Our Victories Have Been Temporary

Even when we win, our victories are temporary because the bosses are still in power and, sooner or later, will try to reverse our successes. Thus, for example, we won the Voting Rights Act and then lived to see it gutted by the Supreme Court. We fought to see our American standard of living rise to the highest in the world, then saw it fall ignominiously.

The trends on our side of the class war are getting hopeful. Just on the wages front, for example, we aren’t just fighting a few scattered battles over peanuts here and there, we are engaged today in a nationwide battle to raise the minimum wage to a respectable figure. The Fight for Fifteen can involve everybody, and actually does involve quite a few of us.

Things Are Looking Up

On the political side, millions were drawn into action by the Bernie Sanders campaign, and I do not believe it is over. Instead, we are on our way toward a working people’s political party that would give us a real choice in elections. I don’t know if that is what Bernie Sanders intends, but I think the momentum of his followers is going that way. Union leadership is better integrated, more militant, and far more progressive than it has been since 1947.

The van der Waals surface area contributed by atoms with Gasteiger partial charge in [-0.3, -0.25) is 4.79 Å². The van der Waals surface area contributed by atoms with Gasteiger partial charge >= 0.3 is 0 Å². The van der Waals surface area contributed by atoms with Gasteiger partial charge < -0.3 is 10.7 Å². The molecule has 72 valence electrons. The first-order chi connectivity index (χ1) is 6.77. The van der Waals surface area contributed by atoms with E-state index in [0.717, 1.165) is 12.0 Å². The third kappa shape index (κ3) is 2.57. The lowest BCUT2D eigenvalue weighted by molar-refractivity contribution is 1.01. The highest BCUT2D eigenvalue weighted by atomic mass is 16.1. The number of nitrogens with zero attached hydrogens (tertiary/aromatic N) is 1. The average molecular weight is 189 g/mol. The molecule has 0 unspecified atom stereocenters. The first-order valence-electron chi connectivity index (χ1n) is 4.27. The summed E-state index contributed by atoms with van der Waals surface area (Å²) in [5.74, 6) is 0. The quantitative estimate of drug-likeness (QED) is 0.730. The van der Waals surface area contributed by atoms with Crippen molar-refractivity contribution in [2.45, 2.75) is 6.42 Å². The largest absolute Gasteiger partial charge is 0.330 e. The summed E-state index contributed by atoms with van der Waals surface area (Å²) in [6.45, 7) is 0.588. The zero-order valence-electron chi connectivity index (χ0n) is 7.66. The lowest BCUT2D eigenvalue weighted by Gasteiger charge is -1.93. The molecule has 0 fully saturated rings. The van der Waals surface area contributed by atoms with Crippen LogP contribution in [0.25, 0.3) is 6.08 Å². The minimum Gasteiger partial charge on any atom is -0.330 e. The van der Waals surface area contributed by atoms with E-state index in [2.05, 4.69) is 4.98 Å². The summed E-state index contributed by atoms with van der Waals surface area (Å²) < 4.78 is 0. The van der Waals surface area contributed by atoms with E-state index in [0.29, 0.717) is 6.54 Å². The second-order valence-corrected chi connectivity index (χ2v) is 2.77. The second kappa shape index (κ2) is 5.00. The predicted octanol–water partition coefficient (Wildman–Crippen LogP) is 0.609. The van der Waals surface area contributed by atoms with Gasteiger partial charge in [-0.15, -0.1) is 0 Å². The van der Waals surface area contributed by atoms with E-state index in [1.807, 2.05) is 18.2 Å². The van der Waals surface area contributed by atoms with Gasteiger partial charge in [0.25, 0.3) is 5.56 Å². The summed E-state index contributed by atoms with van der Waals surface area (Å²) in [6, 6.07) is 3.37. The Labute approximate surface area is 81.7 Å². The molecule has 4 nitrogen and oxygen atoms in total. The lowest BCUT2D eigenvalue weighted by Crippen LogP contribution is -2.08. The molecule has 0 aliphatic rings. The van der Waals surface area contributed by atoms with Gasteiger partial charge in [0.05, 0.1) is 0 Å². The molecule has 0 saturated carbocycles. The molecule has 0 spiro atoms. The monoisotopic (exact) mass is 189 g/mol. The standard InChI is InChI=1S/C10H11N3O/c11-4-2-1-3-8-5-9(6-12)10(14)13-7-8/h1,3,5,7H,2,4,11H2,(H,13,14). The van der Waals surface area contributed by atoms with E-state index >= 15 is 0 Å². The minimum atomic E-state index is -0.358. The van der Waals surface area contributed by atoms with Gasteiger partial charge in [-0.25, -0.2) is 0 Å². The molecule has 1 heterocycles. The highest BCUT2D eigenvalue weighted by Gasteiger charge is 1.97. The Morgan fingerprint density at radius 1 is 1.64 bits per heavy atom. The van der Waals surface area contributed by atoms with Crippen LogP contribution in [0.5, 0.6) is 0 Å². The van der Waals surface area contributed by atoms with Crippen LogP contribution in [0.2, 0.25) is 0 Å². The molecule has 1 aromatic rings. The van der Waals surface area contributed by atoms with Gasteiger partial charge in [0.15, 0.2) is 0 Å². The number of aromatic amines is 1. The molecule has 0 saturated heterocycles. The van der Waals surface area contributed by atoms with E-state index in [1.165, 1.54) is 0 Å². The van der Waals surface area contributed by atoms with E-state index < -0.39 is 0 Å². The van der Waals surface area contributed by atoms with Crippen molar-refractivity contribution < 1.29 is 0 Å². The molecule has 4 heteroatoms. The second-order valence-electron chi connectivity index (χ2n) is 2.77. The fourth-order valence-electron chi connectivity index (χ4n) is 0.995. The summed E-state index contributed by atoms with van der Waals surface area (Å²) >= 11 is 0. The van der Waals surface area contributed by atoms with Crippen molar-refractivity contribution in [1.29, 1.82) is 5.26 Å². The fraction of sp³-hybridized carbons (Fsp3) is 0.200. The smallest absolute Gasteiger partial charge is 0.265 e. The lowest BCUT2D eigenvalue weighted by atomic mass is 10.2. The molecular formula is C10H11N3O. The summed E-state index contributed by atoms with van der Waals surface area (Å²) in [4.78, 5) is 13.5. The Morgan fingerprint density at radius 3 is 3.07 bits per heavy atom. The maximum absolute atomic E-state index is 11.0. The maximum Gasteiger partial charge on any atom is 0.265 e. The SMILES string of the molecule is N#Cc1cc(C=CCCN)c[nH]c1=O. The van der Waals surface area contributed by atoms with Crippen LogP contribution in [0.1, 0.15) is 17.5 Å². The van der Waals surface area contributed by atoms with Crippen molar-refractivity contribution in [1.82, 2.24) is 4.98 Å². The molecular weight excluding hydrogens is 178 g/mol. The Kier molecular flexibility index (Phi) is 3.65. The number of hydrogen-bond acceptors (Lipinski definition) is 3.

Most exciting of all, I believe that Americans are better informed, more capable, more connected, and more sophisticated than ever in history before.

–Gene Lantz

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I just got a text from a friend asking for advice. He wants to know whether or not to spend more than he can afford to go to the Democratic Party national convention. He’s a big Bernie fan and Bernie says they should reform the Democratic Party. “Is that even possible?” I ask.


Until the Bernie campaign made history this year, I had never even seriously considered any hope for the Democratic party. But Bernie has changed a lot of opinions this year, some of them dramatically. Even some of mine.

I am not going to question, in the immediate sense, that Bernie is right in his efforts. Every inch of democracy that we can squeeze out of this capitalist system is worth fighting for. If he can get the Democrats to change some of their rules in a positive direction, I’m all for it.